Rapper Taiyo Na, a Renaissance man of words, prides himself on beinginfluenced by Curtis Mayfield, Nas and Chris Ijiima. In his latestalbum, Love is Growth, the New York City resident makes his owncontribution to the growing Asian American soul genre. Featuringcollaborations with singers Vudoo Soul, Conchita Campos and Emily C.Chang, rapper/producer Koba, jazz violinist Jason Kao Hwang,guitarists Minimum Tek of Outernational and Mark Concerto of P.I.C.,and more, the album is composed, arranged and produced entirely byTaiyo. Socially conscious, often funky and always personal, the albumshowcases the artist's urgency, scope and depth through songs such asthe champion's anthem title track, the pulsating introduction "OneMore Time" and the ethereal rock-soul ballad "Take My Breath Away."
Like the Latin American soul music of Palmieri and La Lupegenerations before, Taiyo's Love is Growth marks the emergence ofAsian American soul music through songs such as "Lovely to Me(Immigrant Mother)" and "Kasama." It is a distinct American music —African and European in its roots — and now Asian in its perspective.
In an American pop culture that often doesn't see Asian people asperforming artists, time will only tell if the mainstream is readyfor more diversity. Two things, however, are certain: Taiyorepresents an entire movement of young Asian American musicianscreating a voice all their own, and Love is Growth is the latestcharge forward. See for information about his upcomingshows.
Sam Cacas is the author of BlAsian Exchanges, A Novel. View his blogsat

Saturday, May 17, 2008

Please check out my May column in Asian Week

Please check out my May column in Asian Week

It is about a San Francisco-based group called Asian Neighborhood Design which
provides job training to underprivileged youth who make up 50% of its clientele.

Please support the future stability of my column by writing a comment in the
comment box at the bottom of the URL above and make sure it is sent.

Take Care,


Friday, April 18, 2008

Please see my latest video at . . .

Many thanks to the Asian American Journalists Association for
producing this video, particularly Eddie Foronda and Annabelle Udo.
I owe you immeasurably.

Viewers, please let me know what you think,


Thursday, March 27, 2008

More information on 4.19.08 Filipino American Library event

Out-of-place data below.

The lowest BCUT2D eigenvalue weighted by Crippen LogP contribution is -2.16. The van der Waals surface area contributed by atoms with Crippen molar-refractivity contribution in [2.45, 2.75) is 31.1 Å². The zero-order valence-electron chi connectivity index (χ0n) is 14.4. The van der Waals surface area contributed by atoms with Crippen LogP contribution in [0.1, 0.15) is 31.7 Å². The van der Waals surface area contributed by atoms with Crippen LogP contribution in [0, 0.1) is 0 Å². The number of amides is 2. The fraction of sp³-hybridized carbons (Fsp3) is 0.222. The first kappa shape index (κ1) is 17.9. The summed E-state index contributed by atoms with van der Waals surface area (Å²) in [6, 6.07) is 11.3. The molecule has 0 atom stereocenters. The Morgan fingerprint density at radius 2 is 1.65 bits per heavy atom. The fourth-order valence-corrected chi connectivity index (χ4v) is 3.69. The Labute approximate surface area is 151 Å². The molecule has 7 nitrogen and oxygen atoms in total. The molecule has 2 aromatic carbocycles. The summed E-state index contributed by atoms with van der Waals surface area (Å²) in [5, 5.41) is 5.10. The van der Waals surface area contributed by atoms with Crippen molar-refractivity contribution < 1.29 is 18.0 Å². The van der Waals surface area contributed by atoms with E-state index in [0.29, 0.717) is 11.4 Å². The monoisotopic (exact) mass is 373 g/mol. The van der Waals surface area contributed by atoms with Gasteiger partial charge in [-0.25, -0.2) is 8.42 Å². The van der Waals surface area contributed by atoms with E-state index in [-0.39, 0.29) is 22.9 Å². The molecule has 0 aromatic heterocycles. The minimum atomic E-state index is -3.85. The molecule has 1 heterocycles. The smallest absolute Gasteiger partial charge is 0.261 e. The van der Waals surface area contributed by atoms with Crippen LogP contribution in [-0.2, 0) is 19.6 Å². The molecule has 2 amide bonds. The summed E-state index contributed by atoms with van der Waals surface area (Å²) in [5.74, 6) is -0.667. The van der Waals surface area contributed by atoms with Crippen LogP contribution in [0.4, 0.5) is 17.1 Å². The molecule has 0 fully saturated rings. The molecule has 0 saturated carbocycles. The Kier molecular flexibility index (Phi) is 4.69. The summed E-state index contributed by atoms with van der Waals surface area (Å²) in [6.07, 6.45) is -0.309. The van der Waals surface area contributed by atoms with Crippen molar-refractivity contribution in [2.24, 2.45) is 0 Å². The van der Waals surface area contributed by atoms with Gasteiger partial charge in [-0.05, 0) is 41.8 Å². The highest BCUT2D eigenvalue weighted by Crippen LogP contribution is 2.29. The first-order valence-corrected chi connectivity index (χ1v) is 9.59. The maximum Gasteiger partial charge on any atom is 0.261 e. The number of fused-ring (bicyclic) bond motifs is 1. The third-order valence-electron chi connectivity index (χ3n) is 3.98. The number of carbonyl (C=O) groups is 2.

Everyone, please invite your family and friends to this very interesting event. Book Launches is one of FAL’s regular programs, along with Bus Tours of Historic Filipinotown and our Children’s Reading Program. This particular book is very relevant to today’s world and I hope you all have a chance to read it. – Jonathan Lorenzo ----- FOR IMMEDIATE RELEASEMarch 24, 2008 CONTACT:Jonathan LorenzoAdministratorFilipino American Library (FAL)Tel: 213-382-0488Email: NEW BOOK EXPLORES THE DYNAMICS OF INTERRACIAL RELATIONSHIPS LOS ANGELES (March 2008) – Interracial unions are increasingly commonplace and this relationship genre is the focus of Sam Cacas’s new book BlAsian Exchanges, a novel. It will be featured in a Filipino American Library (FAL) Book Launch on Saturday, April 19 at 2:00pm at FAL (135 N. Park View St., Los Angeles). To RSVP for this free event, please contact or 213-382-0488. In FAL Book Launches, authors introduce their Filipino works of literature with residents of Greater Los Angeles. Admission is free and donations are accepted. Snacks and drinks will be provided. This event is co-sponsored by Filipino American Service Group, Inc. (FASGI), Multiracial Americans of Southern California (MASC), and Burger King Corporation. BlAsian Exchanges, a novel is about Earvin Ilokano, a Filipino American journalist in San Francisco, who decides to become a novelist in the midst of career and work frustrations. The tale he writes is a recollection of his attraction for Black women and Black culture in relation to his racial (Asian American) and ethnic (Filipino American) heritage. To stoke his poison pen, journalist Ilokano - who is married to a Black woman - recruits Black women on the Internet to serve as his muses and consequently makes the story more "interactive" and the writing experience a little spicier for the reader not to mention the writer. For more information on this book, please visit Sam Cacas writes a column on Black-Asian unity for and also co- moderates a Yahoo! discussion group – PowerCouples AMBW – focusing on Black women and Asian men. His nonfict writing has been published in San Francisco Chronicle, San Francisco Bay Guardian, Bay Area Reporter, San Jose Mercury News, Advocate, Human Rights (ABA), and California CEO. BlAsian Exchanges, a novel is his first book. Founded on October 13, 1985 by “Auntie Helen” Agcaoili Summers Brown, FAL is the first and largest Filipino library in the country with a collection of more than 6,000 titles. Its mission is to actively promote the history, culture, and professional achievements of Filipinos and Filipino Americans through the book collection, leadership development, and cultural programming, thereby contributing to the achievement of a culturally dynamic, multiethnic America. Given that FAL primarily survives on individual donations and one major annual fundraiser, we hope we can rely on your financial support so we can continue our programs and services throughout the year. Please feel free to donate online at If you would like to send a check, please make it payable to “Filipino American Library” and mail it to 135 N. Park View St., Los Angeles, CA 90026. All donations are 100% tax-deductible. FAL is a division of the Filipino American Heritage Institute (Nonprofit Tax ID Number 95-4282571). It is open Mondays-Fridays 1:00-5:00pm and by appointment. For more information, please contact Jonathan Lorenzo, the FAL Administrator, at 213-382-0488 or (If you would like pictures to include for publication, please contact Jonathan Lorenzo.)